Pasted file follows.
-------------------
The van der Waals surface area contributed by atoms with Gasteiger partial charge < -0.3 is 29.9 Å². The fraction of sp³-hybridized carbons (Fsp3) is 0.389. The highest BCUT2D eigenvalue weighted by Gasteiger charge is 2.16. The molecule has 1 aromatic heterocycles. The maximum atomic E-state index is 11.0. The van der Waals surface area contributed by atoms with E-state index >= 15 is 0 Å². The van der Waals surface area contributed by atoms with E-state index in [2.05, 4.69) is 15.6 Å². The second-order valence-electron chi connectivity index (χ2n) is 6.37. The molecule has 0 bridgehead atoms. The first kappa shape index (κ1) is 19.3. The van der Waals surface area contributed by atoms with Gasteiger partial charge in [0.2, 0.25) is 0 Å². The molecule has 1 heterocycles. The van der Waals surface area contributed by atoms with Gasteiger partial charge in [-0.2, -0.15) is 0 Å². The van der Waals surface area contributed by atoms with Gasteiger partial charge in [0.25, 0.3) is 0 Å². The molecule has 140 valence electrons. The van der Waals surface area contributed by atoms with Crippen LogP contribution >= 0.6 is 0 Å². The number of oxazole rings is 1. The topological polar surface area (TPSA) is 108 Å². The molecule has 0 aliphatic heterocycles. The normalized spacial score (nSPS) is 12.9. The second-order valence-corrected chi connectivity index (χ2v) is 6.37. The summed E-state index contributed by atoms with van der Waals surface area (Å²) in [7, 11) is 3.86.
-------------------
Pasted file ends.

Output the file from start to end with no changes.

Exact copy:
The van der Waals surface area contributed by atoms with Gasteiger partial charge < -0.3 is 29.9 Å². The fraction of sp³-hybridized carbons (Fsp3) is 0.389. The highest BCUT2D eigenvalue weighted by Gasteiger charge is 2.16. The molecule has 1 aromatic heterocycles. The maximum atomic E-state index is 11.0. The van der Waals surface area contributed by atoms with E-state index >= 15 is 0 Å². The van der Waals surface area contributed by atoms with E-state index in [2.05, 4.69) is 15.6 Å². The second-order valence-electron chi connectivity index (χ2n) is 6.37. The molecule has 0 bridgehead atoms. The first kappa shape index (κ1) is 19.3. The van der Waals surface area contributed by atoms with Gasteiger partial charge in [0.2, 0.25) is 0 Å². The molecule has 1 heterocycles. The van der Waals surface area contributed by atoms with Gasteiger partial charge in [-0.2, -0.15) is 0 Å². The van der Waals surface area contributed by atoms with Gasteiger partial charge in [0.25, 0.3) is 0 Å². The molecule has 140 valence electrons. The van der Waals surface area contributed by atoms with Crippen LogP contribution >= 0.6 is 0 Å². The number of oxazole rings is 1. The topological polar surface area (TPSA) is 108 Å². The molecule has 0 aliphatic heterocycles. The normalized spacial score (nSPS) is 12.9. The second-order valence-corrected chi connectivity index (χ2v) is 6.37. The summed E-state index contributed by atoms with van der Waals surface area (Å²) in [7, 11) is 3.86.